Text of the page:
Why Introverts Make Great Wedding Photographers

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Why Introverts Make Great Wedding Photographers

I am an introvert. And I am a wedding photographer. In a way, this may seem like a tough combination. But not really. Let me tell you why.

Most of the articles about introversion and entrepreneurship try to teach why being more outgoing is good for us. Some try to make you feel less bad about your features as an introvert by pitching it as something to embrace, but I somehow felt they still sounded so condescending — like we had bad luck, but we should try to make the best of it.

So, I decided to change the approach and to share some of my perspectives as an introverted person and why some of the typical introvert traits can be a strength for you as a wedding or event photographer.

Introverts are quiet.

Who said this was not a good attribute again? The world around us may be filled with noise, but our quietness allows us to dig deeper into the meaning of the surrounding noise. The best part? We are specialists in blocking the noise out altogether to focus on the essential things. We are people watchers, or better said, we just love to observe in general, whether it’s people, nature, etc. We introverts are natural observers, so we identify changes in our environments very quickly. We make a point of paying attention to nonverbal cues that might reveal hidden meanings. Such ability often helps us avoid potential misunderstandings because we know words are only half of the story.

Introverts are too sensitive.

We are sensitive to our needs and the needs of others. Being considerate of others is one of our best qualities and the one that makes us more likable. We can sense feelings and react to the smallest emotion. This empathy makes people feel noticed and understood. Yes, we (especially highly sensitive introverts) can get overwhelmed by too many stimuli. But the upside to our sensitivity is that we notice details others might miss.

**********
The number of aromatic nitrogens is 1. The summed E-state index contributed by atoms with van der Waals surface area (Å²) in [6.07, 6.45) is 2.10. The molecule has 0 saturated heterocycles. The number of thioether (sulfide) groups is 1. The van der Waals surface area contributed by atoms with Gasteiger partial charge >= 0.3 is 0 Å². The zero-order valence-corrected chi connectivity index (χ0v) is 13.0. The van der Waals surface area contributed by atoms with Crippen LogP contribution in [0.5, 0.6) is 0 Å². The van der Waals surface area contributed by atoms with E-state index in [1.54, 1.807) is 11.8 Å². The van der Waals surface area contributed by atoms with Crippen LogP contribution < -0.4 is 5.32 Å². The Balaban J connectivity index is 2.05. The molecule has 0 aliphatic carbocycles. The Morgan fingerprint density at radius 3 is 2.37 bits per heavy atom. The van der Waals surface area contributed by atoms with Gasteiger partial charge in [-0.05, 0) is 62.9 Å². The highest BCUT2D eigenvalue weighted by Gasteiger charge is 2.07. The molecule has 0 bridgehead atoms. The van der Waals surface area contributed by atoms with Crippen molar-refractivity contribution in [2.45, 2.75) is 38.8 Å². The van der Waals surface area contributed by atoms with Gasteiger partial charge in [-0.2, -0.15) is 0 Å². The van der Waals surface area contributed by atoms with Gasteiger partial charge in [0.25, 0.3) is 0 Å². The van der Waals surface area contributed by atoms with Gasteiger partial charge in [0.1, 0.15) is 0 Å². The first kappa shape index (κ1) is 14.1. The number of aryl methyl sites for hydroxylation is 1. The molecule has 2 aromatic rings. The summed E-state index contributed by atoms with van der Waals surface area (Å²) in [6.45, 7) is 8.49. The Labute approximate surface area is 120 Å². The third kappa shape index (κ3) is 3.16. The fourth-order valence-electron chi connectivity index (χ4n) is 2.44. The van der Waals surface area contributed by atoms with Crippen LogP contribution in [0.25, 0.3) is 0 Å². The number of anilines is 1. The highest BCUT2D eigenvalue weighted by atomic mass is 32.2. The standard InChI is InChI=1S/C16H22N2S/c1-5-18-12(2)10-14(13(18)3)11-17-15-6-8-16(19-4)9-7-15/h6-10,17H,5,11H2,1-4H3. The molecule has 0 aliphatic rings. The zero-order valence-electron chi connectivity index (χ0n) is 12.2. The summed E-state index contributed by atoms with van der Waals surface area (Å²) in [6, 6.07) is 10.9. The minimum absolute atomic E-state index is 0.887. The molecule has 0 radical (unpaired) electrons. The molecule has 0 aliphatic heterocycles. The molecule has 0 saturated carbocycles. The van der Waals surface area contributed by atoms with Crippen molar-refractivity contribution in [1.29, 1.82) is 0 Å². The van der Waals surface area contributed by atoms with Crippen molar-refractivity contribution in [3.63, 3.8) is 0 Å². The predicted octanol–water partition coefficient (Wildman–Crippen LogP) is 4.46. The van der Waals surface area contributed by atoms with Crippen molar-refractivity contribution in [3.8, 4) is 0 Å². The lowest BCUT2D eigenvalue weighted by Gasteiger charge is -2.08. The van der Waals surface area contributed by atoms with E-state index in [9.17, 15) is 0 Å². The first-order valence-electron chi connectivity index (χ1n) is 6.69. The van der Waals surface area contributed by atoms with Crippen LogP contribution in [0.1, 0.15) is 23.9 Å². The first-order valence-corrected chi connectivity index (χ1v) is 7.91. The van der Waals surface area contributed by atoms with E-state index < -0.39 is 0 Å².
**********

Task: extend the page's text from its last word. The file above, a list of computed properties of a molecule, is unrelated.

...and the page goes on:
We can almost instinctively feel when a moment is about to peak, so, as wedding photographers, we can sense the right moment to pick up our cameras and get that fleeting instant. Also, our sensitivity can make us highly tuned into light, color, space, texture, and moods, making us incredible visual artists.

We are great at focusing alone for long periods of time.

When we have an important task that demands great attention, we are the best to get in the zone and keep going (sometimes obsessively) until we have it finished. Doesn’t this sound like a great advantage when post-production and deadlines come around? Just saying!

Introverts are not ego-driven (well at least most of us aren’t).

Many of us photographers are artists, and as everybody knows, artists have egos. Everyone has an ego, but we artists seem to be extra known for ours. The ego is a double-edged sword. On the one hand, it fuels our ambition to excel. It drives us to outdo our personal best. But on the other hand, when our egos get bruised, we can become spoiled prima donnas and act out. Or, our inflated egos can do the same to our sense of self-importance.